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« Reply #24 on: 31 October, 2021, 03:07:11 PM »

Hit the outer cage ring with a wack while the driveshaft is held in a vice, Andrea
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Andrea Nistri

Ardea S2
Appia S2
Fulvia GTE
Fulvia Sport 1.3 S
Fulvia Montecarlo
Fulvia Coupe 1.3 S
lancialulu
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« Reply #25 on: 31 October, 2021, 03:09:32 PM »



Thanks.  What is it exactly that I a giving a smart smack?  Is it evident in my picture above?  Is this circlip visible or only after I remove the outer joint?

Smack The CV joint it self not the little ring. Yes the circlip is not yet visible...
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Its not the winning but taking part! or is it taking apart?
1955 Aurelia B12
1967 Fulvia 1.3HFR
1972 Fulvia 1600HF
1972 Fulvia 1600HF
1972 1600 Fulvia Sport
1988 Delta 1.6GTi
1998 Zeta
my69S1
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Posts: 65


« Reply #26 on: 31 October, 2021, 03:36:14 PM »

I'm a little slow but I eventually get there.  Thanks, that is great.  I'll let you know how I make out.
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SanRemo78
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« Reply #27 on: 31 October, 2021, 04:15:21 PM »



Here is a better picture with some of the grease removed.  Is the ring I am to tap the one shown by the arrow?  Or do I stand the shaft vertically in a vise (with the joint I want removed pointing down) and give a sharp tap to the entire joint (put a block of wood on it and give it a whack)?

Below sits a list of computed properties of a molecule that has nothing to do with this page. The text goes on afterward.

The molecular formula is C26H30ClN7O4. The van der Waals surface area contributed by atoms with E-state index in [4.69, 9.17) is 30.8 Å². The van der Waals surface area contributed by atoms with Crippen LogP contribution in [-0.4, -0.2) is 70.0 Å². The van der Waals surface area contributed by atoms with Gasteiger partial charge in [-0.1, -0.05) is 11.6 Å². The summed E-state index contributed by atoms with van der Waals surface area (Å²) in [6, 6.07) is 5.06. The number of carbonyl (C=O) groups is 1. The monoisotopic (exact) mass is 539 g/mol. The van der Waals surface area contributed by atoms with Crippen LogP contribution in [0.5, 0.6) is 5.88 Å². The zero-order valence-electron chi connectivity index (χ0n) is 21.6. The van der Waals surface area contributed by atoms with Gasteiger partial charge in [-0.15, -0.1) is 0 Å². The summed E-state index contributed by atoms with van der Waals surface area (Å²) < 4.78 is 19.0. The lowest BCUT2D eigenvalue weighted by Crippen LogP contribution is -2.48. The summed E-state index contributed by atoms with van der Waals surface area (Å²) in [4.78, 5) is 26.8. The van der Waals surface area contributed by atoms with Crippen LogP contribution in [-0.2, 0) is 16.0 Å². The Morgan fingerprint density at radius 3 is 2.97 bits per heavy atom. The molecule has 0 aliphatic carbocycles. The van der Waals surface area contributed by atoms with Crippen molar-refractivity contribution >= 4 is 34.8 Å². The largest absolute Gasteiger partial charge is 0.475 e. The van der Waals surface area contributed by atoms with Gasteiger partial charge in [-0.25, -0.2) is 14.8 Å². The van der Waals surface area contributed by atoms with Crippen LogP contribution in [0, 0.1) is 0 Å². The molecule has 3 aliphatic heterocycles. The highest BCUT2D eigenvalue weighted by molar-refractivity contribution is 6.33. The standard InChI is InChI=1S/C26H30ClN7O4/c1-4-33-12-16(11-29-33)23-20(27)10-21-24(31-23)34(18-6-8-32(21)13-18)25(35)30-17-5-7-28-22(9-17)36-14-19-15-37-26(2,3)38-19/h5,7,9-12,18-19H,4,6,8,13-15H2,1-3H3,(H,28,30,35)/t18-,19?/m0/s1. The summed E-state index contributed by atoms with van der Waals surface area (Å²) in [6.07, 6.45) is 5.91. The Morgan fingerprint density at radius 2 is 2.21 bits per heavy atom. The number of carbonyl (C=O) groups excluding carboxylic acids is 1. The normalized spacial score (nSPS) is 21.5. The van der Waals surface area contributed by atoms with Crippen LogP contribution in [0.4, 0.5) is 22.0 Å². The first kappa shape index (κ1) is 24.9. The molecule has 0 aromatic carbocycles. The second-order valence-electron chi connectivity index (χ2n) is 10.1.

[/quote]

That ring is used to keep the circlip in the groove when you reassemble the shaft on the CV joint. It also limits the travel the shaft has into the joint and stops the splines jamming in the CV joint where they end on the shaft. Try not to lose it!

Guy
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Dave Gee
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« Reply #28 on: 31 October, 2021, 09:07:18 PM »

This drive shaft looks the same as a Flavia drive shaft to me. Should this be so, and the only reason you are removing the outboard CV joint is to replace the rubber boot, then I would look at the inboard joint first. The only thing that holds that on is a circlip that is easily accessible from the end. If you remove the circlip and move the inboard rubber boot out of the way, you should be able to tap the shaft out with a punch. Then, remove the inboard cover from the shaft, clean the shaft and slide the new outboard cover on and reassemble. When you put the clips on the outboard rubber, as has been previously mentioned, make sure that there is not a lot of trapped air in there but also make sure the face of the rubber boot does not catch the inner race of the bearing, as this would cut the rubber.

Hope this is of some use.
Dave
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my69S1
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« Reply #29 on: 31 October, 2021, 10:52:16 PM »

This drive shaft looks the same as a Flavia drive shaft to me. Should this be so, and the only reason you are removing the outboard CV joint is to replace the rubber boot, then I would look at the inboard joint first. The only thing that holds that on is a circlip that is easily accessible from the end. If you remove the circlip and move the inboard rubber boot out of the way, you should be able to tap the shaft out with a punch. Then, remove the inboard cover from the shaft, clean the shaft and slide the new outboard cover on and reassemble. When you put the clips on the outboard rubber, as has been previously mentioned, make sure that there is not a lot of trapped air in there but also make sure the face of the rubber boot does not catch the inner race of the bearing, as this would cut the rubber.

Hope this is of some use.
Dave

Thanks.  I am actually replacing both dust covers as one has a hole and the other is cracked so I decided I might as well do both.  I figured I only need to remove one joint to replace both dust covers.   It sounds like you are saying it is easier to remove the inboard joint?  Or am I reading that wrong.  There is so much bloody grease it is hard to see anything but I will have a look at the inboard joint before I start wacking, sorry tapping, away.